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Suppose you have a set of observations that occur at regular intervals in time, but containing regular gaps during which there is no data, not because it is hidden or missing, but because the phenomena does not occur at those times. For example, you might have hourly or minutely solar insolation data in some location, but only when the sun is above the horizon. An even better example would be hourly or monthly prices of some security that is traded only for certain hours of the day, and only on weekdays by local time to the exchange. Outside of those hours and days, there are no transactions, so there genuinely is no price. I want to fit a time series regression model to this data.

Clearly there are plenty of possible approaches to estimates dealing with this. One could interpolate and impute, at the risk of finding your interpolation method rather than the true relationships. You could take the least common multiple of the various periodicities -- e.g. 24 hours per day times 7 days per week = 168 hours -- hand that to some time series algorithm with a lot of degrees of freedom, maybe something designed to detect and estimate seasonality, and hope for the best. You could treat the missing observations as zeros and throw in a lot of Fourier terms (though these observations are exactly zero, so I question whether they should be treated as measurements). You could excise the nonexistent hours, and estimate on, say, an eight-hour day and a five-day week. To me, the last of these seems cleanest, but the cost is high, as other temporally-organized phenomena that influence our observed values may not respect the same limitations. I suppose we could add day-of-the-week and hour-of-the-day dummies and their interaction terms, were it not for multicollinearity. And so forth.

(I have found a lot of previous questions that address this question in some way, e.g. How to handle non existent (not missing) data? and How to train the Model in Time Series with Holiday, Weekends, but none that seem to address my concerns exactly.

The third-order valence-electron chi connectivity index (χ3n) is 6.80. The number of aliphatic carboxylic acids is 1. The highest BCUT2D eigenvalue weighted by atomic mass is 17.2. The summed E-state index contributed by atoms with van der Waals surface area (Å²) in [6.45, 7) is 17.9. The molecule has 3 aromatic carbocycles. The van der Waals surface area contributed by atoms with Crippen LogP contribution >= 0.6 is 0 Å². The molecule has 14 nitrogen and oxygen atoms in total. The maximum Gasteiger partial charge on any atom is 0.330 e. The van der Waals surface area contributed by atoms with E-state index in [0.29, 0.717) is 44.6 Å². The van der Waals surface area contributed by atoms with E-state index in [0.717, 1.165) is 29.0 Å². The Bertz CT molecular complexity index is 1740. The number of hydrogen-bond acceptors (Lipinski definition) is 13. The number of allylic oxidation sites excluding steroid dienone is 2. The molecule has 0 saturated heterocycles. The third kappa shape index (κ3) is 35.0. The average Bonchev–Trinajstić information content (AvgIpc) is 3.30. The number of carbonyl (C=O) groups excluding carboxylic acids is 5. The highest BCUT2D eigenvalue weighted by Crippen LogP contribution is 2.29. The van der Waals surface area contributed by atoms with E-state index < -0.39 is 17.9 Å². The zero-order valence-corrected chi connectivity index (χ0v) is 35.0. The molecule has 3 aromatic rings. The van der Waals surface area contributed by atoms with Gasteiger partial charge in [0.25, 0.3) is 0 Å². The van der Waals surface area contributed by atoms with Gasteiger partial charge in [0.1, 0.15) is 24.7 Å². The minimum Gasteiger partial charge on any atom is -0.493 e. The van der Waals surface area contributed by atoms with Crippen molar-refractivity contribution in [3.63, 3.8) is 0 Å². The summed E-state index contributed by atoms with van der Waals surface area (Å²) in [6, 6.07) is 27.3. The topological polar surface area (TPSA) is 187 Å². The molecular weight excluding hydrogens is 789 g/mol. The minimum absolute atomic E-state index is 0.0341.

AmI right in thinking that this is a theoretically important distinction? In cases like this, with intervals in which the data is non-existent and not just missing, if you want to fit and forecast some time-series model, are there one or more techniques that are particularly appropriate -- best practice methods for data of this type? These are not, for example, unevenly-spaced series -- the periods of non-existence are quite regular. I think that, excluding e-commerce, most data that represents economic activity at daily frequency or higher is of this type.

I have been trying to do this using the the R tsibble/fable framework, in which every observation has a particular time stamp, but I am asking for answers that are good based on theory or practical experience, not necessarily for a particular software implementation.

My background is in econometrics, but I have not previously used data with less than monthly frequency.

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    $\begingroup$ The price of a security is only observable at transaction time but the value of a security "exists" continuously at all times. In that application domain, by far the most common way of treating this feature is by viewing a time series as discretely sampled from a continuous-time process, which is modeled by, for example, an Ito process. $\endgroup$ – Chris Haug Aug 30 at 21:14
  • $\begingroup$ @ChrisHaug Thanks, Chris! Interesting. I have never worked with a continuous time model, but I see how it could have advantages for data like this, especially high-frequency data or transactional data. If my data set is hourly, does the problem become more tractable by embedding the data in a continuous time model? I'd think that you would have to face all the same problems with missing or non-existent hours, whether you regard them as intervals or points. $\endgroup$ – andrewH Sep 1 at 14:32

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